Congressman Gregory Meeks (New York) issued a release on racial equality on Oct. 21 praising World Bank President Jim Yong Kim, stunning Black staffers.
Meeks wrote: “President Kim’s passionate commitment to (the World Bank’s) mission is remarkable.” The Congressman’s commendation was shared by Congresswoman Gwen Moore of Wisconsin.
The World Bank Staff Engagement Survey differs. Only 6 percent of the general staff “strongly agreed” Kim’s administration “is taking action to improve diversity and inclusion.”
The World Bank’s 1998 report acknowledges the Congressional Black Caucus has been pressing it to address racial matters since 1978. The 1998 report said Blacks were “rated inferior” and segregated.
On a scale of one to six (with one representing a racist institution and six reflecting an anti-racist one), the study found the bank “hovering between 2 and 3.”
Because the World Bank enjoys immunity from U.S. laws, the only legal avenue for staff alleging discrimination is a tribunal that controls or tamps down racial dissent. Since its establishment, the tribunal has summarily rejected all racial discrimination claims – in an institution that admits “Black staff members face inequitable treatment because of the color of their skin.”
In one case, a black tribunal judge wrote a victim of racial discrimination he had denied justice. He voted to summarily dismiss the case, but he wrote: “I did not find it fit to dissent. I was not yet ready for such a momentous step.”
The staff member filed an appeal to contest the violation of his due process rights. Kim’s administration filed a motion to dismiss the staff member’s appeal. In May, the tribunal accepted the bank’s argument and summarily dismissed the appeal.
Although he is well aware of this case, Kim is opposed to resolving it or discussing any request about alternative means of justice. His administration has given financial incentives to one of the leaders of the D.C. Civil Rights Coalition to persuade him to drop the coalition’s demand for access to justice for Blacks at the World Bank. This is unprecedented.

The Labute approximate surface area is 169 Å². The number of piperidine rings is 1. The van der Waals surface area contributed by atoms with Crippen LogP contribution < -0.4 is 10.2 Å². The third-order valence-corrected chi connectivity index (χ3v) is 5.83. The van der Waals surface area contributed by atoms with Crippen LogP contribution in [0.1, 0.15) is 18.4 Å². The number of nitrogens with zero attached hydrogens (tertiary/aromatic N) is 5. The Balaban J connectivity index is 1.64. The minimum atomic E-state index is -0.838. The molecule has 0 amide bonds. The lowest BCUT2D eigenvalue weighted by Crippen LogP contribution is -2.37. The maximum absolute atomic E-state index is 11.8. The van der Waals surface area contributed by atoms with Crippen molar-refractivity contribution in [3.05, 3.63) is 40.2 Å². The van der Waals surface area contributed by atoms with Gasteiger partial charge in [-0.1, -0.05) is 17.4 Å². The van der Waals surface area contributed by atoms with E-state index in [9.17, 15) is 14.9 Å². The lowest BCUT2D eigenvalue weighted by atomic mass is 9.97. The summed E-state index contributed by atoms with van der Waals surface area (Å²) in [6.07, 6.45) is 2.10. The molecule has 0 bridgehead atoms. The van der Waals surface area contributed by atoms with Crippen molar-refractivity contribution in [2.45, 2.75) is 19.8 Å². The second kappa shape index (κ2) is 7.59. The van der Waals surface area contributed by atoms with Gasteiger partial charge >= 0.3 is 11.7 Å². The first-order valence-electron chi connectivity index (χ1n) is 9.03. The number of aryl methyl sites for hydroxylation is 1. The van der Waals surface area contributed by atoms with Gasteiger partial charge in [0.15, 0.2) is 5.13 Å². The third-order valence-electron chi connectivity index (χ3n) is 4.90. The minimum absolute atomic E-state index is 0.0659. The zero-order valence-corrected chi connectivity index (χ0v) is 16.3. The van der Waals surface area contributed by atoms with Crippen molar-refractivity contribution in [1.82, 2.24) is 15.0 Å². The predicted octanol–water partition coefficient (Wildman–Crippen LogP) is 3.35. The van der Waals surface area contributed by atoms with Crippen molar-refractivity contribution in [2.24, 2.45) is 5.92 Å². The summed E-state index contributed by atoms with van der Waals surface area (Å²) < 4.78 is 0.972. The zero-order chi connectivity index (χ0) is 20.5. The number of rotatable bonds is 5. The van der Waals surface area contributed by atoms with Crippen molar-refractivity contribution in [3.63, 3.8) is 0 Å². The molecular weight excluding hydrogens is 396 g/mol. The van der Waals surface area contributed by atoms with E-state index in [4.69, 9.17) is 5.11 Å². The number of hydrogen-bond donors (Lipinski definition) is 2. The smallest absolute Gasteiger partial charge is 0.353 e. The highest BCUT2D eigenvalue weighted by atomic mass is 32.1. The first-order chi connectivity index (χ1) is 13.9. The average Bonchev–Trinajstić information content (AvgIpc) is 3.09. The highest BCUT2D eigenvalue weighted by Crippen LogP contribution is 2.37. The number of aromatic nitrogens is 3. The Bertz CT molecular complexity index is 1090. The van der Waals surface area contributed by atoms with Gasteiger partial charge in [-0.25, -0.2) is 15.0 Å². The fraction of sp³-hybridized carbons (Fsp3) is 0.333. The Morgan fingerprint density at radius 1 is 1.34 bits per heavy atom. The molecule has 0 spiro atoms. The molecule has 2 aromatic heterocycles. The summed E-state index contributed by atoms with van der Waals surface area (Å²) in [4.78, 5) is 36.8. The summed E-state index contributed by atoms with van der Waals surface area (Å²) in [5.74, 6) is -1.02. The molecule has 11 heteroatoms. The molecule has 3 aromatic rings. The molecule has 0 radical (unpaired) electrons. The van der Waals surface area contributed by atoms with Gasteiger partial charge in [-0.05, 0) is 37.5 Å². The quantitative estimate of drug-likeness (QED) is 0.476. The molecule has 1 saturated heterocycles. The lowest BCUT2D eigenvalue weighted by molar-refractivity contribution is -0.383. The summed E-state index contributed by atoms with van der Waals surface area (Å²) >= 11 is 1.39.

Another first for Kim is his administration’s tampering with diversity data. The bank’s former director of diversity, who served four presidents, including Kim, is on the record as stating: “The data is fudged now for obfuscation …. So sad.”
Kim’s public relations charm offensive is matched in degree by the campaign of fear he wages that has at best silenced his internal critics or at worst forced vulnerable World Bank staff to praise him.
Concerning racial affairs in the World Bank, the reality is best described in an article in the Jan. 14 issue of the Afro-American newspaper. The author, who used a pseudonym to avoid retaliation, noted institutional racism has worsened under Kim.
There are two U.S. Appropriations acts, which require the World Bank to grant its staff access to justice through external arbitration or face losing U.S. funding. The laws were carefully crafted to avoid undermining the bank’s immunity from U.S. courts. Two World Bank Committees have made similar recommendations in the past. Kim emphatically said no.
Kim is asking the government for more funding. As noted in the Oct. 4 issue of the Financial Times, he has the support of President Barack Obama’s administration.
Because Congress controls the purse strings, Kim needs the support of the CBC, particularly those who are members of the House Financial Services Committee. The timing of the Congressional Black Caucus’ meeting co-led by senior members of the Financial Services Committee is most disturbing, given that African-Americans are the most underrepresented group.
Martin Luther King Jr. died so that African-Americans would gain equality in every aspect of life, most importantly in securing justice – economic, political, and social. We should not tolerate it when Kim reduces King by making his work only about fighting for job opportunities.
Rewarding the World Bank with additional funding before it honors the rights of its Black staff would mean betraying civil rights heroes who died fighting for recognition of their full humanity.